Companies frequently need to communicate with international audiences that require materials and content to be translated into a variety of languages. Communicating in another language can require the skills of either an interpreter or a translator. But what’s the difference between these two professionals and which is best for your needs?
To put it simply, the biggest distinction between a translator and an interpreter is the medium through which they work. Translators are specially trained to translate written text – brochures, blog copy, medical forms, literature, presentation slides, etc. On the other hand, interpreters translate oral source materials like conversations, meetings, or live presentations.
Although the medium is ultimately what distinguishes a translator from an interpreter, there are other differences between the two jobs. Because of the different mediums, different fundamental skills are necessary for each role.
Unique Skills of a Translator
One of the characteristics that sets a great translator apart from a mediocre one is their strong writing ability and knowledge of grammar within both the target and source languages. Translators employ the aid of reference materials, computer software, and dictionaries to ensure that the meaning of the original text is accurately recreated in the target language. In many cases, they have more time to work on their translations than interpreters do.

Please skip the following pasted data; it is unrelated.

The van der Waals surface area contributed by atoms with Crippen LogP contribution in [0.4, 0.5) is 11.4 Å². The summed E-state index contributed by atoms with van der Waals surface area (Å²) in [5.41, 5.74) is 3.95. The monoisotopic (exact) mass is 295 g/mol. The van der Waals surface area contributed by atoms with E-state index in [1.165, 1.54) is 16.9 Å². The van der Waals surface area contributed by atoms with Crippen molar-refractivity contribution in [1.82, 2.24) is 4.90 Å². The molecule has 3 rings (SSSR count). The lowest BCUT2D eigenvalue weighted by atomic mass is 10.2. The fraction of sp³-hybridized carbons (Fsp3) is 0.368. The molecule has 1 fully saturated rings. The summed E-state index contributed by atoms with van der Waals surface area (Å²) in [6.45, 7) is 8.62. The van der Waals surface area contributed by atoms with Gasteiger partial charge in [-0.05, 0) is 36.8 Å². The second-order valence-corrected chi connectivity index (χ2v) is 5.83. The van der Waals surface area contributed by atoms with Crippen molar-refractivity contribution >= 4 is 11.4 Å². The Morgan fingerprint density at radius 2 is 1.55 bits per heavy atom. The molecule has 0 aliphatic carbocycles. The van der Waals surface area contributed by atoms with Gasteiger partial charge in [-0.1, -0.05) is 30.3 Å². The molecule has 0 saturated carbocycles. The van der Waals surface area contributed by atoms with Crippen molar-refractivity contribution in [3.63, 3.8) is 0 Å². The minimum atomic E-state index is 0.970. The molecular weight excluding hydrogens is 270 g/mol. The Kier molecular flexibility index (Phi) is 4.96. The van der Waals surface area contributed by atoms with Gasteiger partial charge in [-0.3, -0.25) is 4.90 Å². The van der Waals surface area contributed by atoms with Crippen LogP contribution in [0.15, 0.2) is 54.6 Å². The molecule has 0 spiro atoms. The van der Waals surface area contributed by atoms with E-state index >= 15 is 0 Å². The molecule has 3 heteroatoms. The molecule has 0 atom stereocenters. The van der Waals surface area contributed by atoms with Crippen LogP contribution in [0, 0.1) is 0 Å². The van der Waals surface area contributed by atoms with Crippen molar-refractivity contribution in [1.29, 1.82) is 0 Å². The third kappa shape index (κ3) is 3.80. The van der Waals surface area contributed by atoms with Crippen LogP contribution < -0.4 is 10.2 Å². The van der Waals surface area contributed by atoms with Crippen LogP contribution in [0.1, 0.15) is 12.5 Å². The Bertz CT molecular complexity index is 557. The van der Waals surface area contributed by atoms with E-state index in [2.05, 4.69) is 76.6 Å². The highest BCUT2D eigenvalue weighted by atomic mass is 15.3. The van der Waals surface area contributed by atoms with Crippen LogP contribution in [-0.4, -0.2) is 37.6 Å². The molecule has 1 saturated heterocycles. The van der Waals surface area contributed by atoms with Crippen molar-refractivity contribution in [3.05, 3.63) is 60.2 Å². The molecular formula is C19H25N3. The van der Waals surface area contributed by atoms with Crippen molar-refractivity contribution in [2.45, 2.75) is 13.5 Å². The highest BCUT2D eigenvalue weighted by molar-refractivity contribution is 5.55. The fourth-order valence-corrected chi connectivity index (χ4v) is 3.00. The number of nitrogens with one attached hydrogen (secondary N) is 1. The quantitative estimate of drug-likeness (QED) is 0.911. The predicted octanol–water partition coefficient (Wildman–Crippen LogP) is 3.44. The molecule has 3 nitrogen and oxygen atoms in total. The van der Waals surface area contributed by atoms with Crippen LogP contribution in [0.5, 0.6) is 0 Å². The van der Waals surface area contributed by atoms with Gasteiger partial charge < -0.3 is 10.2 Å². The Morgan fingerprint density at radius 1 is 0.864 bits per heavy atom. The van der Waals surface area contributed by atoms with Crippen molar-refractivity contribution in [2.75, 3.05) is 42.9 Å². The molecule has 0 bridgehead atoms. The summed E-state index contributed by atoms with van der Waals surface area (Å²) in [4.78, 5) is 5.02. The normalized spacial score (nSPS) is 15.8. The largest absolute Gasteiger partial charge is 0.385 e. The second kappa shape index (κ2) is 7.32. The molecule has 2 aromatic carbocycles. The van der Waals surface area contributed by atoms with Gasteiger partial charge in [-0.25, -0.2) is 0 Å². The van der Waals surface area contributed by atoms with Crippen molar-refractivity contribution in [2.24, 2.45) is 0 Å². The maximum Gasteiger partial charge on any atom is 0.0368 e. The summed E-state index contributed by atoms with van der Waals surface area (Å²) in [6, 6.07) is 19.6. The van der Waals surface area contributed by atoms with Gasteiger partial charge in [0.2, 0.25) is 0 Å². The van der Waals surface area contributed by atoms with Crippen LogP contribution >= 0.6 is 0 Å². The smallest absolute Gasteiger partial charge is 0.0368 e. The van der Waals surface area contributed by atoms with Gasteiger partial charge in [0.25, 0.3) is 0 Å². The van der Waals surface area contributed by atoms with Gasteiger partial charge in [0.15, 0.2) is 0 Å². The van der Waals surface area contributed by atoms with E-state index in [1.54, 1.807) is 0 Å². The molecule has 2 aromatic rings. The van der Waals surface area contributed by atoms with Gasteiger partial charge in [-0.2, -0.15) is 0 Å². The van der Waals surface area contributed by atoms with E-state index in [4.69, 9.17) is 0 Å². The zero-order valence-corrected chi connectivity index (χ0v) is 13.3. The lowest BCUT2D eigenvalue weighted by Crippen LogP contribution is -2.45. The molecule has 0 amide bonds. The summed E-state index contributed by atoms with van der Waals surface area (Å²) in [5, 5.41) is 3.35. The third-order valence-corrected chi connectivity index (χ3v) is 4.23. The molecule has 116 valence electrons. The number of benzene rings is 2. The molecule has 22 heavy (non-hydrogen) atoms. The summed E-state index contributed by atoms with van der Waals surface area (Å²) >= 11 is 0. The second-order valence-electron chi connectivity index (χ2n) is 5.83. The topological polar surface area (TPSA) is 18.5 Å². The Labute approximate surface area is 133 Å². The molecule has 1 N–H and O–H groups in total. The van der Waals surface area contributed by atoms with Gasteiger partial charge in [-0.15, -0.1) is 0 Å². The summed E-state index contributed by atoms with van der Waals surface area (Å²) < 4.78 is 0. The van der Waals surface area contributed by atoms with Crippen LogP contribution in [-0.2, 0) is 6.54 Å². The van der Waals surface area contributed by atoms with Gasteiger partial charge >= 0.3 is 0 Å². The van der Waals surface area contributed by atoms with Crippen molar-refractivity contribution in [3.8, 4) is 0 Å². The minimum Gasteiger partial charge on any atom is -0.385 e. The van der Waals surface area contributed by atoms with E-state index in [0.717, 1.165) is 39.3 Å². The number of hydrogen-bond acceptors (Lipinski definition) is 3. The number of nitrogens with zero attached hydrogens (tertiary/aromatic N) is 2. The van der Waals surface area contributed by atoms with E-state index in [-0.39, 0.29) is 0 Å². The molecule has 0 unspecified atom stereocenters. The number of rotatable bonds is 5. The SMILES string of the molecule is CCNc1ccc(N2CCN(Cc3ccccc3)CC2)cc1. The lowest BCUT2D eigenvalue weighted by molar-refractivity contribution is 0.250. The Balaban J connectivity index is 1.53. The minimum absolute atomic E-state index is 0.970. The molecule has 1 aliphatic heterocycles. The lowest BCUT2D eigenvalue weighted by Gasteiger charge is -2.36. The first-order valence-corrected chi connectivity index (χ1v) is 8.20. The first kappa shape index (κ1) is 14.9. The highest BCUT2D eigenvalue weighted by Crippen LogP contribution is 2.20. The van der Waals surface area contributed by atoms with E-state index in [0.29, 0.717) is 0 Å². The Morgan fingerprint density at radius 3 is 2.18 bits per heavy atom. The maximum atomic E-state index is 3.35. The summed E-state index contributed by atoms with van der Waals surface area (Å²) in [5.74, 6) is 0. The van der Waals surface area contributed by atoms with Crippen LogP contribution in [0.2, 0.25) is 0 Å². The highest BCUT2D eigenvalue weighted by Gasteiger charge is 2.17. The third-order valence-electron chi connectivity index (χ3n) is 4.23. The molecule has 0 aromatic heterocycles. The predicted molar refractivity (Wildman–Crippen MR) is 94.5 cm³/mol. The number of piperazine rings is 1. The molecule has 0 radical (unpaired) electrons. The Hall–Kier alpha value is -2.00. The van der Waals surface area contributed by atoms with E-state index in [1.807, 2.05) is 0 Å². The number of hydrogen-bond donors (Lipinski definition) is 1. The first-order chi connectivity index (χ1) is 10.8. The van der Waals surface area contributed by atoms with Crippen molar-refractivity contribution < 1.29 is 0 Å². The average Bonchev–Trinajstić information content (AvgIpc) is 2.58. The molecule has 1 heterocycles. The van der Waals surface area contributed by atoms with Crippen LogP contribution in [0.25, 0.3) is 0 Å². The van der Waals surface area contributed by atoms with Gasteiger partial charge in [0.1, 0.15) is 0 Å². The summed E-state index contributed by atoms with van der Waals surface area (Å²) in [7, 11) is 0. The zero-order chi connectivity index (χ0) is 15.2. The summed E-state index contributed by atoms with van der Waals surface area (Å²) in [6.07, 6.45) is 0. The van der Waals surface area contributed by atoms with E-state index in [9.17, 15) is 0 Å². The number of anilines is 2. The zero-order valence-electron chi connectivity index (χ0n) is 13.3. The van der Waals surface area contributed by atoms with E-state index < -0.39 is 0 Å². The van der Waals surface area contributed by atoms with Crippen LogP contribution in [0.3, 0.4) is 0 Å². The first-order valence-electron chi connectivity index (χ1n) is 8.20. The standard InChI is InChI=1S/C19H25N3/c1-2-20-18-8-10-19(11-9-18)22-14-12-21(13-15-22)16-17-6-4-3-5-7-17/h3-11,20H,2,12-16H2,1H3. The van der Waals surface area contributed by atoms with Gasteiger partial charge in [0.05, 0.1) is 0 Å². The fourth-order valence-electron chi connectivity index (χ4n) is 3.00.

Translators strive for perfection in their documents, upholding tone and maintaining the original author’s style.
Unique Skills of an Interpreter
Interpreting, like translation, also requires a mastery of both the original and target languages. However, aside from that, the interpreter and translator skillsets begin to diverge.
Interpreters do not have the opportunity to use reference materials and dictionaries to confirm meaning. Instead, they must operate on the spot. Also, interpreters typically do not have the luxury of time; they must be able to go back and forth between languages as different ones are spoken. Their translation has to have as little lag time as possible to keep the conversation flowing.
Because interpretation often occurs during two-way conversations, interpreters must translate quickly and efficiently. They cannot translate word-for-word in such situations; rather, they often translate the big ideas of what has been spoken and repeating word for word when necessary. This requires that they are culturally savvy and capable of registering, understanding, explaining, and translating idioms and colloquialisms nearly instantaneously.
Interpreter vs.Translator – Which One is Right for You?
Although there are some differences between the skills employed by a translator and interpreter, the ultimate difference between the two boils down to the medium. If you’re searching for a professional to translate your written text, then you should seek out a translator. If you’re searching for a professional to translate oral communication, then you should hire the services of an interpreter.